Aiming at a deeper understanding of our own financial contentment
I used to watch “Who Wants to be a Millionaire” on TV with my parents. The idea of having a MILLION dollars seemed like the ultimate financial goal. You don’t have to look far to find a slew of game shows and lotteries that offer the chance to win impressive sums of money.
The problem – apart from the fact that these opportunities are rare – is that the amount of money that constitutes “wealth” is arbitrary. To a child with no allowance and a limited number of teeth to redeem for cold hard cash, a $20 bill might as well be the golden ticket to the chocolate factory. But to the CEO of a Fortune 500 company, what’s 20 bucks?.
Obviously, we can’t set a single dollar amount as the threshold for contentment. So what does it take to actually feel wealthy? I’ve given this question quite a bit of thought and come up with my own answers. Here are two things I’ve come to understand for myself that may help you come closer to gaining that clarity:
At Halbert Hargrove, I’ve been an active participant in the first “discovery” call with many prospective clients. During this initial call, I have the opportunity to ask several questions directed at helping me better understand each person’s goals, motivations, and fears – all of which contribute to how they feel about their current financial standing. Yet my favorite question of all is What does your money mean to you? This question truly gets to the root of things.
Often, people tell me they want to enter retirement with the ability to maintain their current standard of living. Some value stability and the freedom to make decisions about how to spend their time. Others have a desire to provide for their children and prevent them from experiencing the same financial hardships they themselves faced as kids.
No matter your motivation, it can be helpful to identify the real reasons you value money. These automatically create more concrete landmarks against which you can measure your progress toward completing your financial goals. There will always be more money to accumulate, so a dollar amount by itself means next to nothing unless it helps you to achieve what you value in the first place.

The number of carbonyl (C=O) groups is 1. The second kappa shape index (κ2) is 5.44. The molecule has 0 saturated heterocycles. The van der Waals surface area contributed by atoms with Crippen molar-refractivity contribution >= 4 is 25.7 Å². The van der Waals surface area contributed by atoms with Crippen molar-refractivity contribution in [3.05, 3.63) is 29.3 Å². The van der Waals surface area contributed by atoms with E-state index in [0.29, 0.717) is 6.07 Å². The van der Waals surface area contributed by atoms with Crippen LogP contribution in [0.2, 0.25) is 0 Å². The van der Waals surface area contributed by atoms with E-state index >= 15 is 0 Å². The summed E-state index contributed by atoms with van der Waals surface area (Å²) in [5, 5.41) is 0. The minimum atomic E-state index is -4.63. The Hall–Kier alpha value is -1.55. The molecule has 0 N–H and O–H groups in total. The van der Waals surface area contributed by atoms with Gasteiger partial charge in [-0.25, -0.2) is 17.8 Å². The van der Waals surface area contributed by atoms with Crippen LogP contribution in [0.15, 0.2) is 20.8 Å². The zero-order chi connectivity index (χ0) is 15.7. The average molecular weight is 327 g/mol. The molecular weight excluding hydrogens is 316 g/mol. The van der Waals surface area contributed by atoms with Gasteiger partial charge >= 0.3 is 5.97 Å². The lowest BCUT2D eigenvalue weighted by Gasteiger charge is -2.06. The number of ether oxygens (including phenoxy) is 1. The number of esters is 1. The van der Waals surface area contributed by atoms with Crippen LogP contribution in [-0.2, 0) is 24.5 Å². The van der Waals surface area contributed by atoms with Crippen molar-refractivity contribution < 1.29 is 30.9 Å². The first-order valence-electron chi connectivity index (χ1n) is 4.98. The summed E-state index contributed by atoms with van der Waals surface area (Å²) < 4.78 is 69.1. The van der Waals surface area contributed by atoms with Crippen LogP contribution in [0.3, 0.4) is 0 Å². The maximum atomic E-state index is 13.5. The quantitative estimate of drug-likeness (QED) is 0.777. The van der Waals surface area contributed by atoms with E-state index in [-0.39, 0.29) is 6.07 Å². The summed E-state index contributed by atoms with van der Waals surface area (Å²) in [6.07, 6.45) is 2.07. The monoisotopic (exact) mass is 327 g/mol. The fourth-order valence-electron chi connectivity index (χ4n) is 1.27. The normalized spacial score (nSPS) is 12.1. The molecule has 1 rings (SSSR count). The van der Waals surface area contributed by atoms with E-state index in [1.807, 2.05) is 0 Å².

When it comes to money, it can be easy to observe the ways that people around us are influenced and even manipulated by outside pressures and flawed assumptions. Yet it’s much harder to acknowledge our own biases and influences! Some people, for example, will anchor to other people’s goals and values, mistaking them for their own. For instance, if one couple sets the goal of sending their kids to an expensive private college, their friends may be tempted to adopt the same financial goal simply as a result of peer pressure.
Similarly, people can become victims of a herd mentality bias. In the age of social media, it’s nearly impossible to avoid the constant buzz of people sharing the latest trends and opportunities to get rich. Identifying these biases can help prevent you from making decisions swayed by emotion or someone else’s goals.
In all my own attempts at understanding financial contentment, I’ve come to realize that there’s no “formula” that can ensure a feeling of wealth. But I do know that we need to look past the number of dollars and focus on our underlying goals. I doubt that a TV show would gain significant viewership if it were named “Who Wants to Achieve Financial Stability?” But knowing what our money means may play a small part in helping us dismantle our biases, reframe the way we think about wealth – and, yes, deepen our contentment so we can truly enjoy the fruits of our labor.
Halbert Hargrove Global Advisors, LLC (“HH”) is an SEC registered investment adviser located in Long Beach, California. Registration does not imply a certain level of skill or training. Additional information about HH, including our registration status, fees, and services can be found at www.halberthargrove.com. This blog is provided for informational purposes only and should not be construed as personalized investment advice. It should not be construed as a solicitation to offer personal securities transactions or provide personalized investment advice. The information provided does not constitute any legal, tax or accounting advice. We recommend that you seek the advice of a qualified attorney and accountant. All opinions or views reflect the judgment of the author as of the publication date and are subject to change without notice. All information presented herein is considered to be accurate at the time of writing, but no warranty of accuracy is given and no liability in respect of any error or omission is accepted.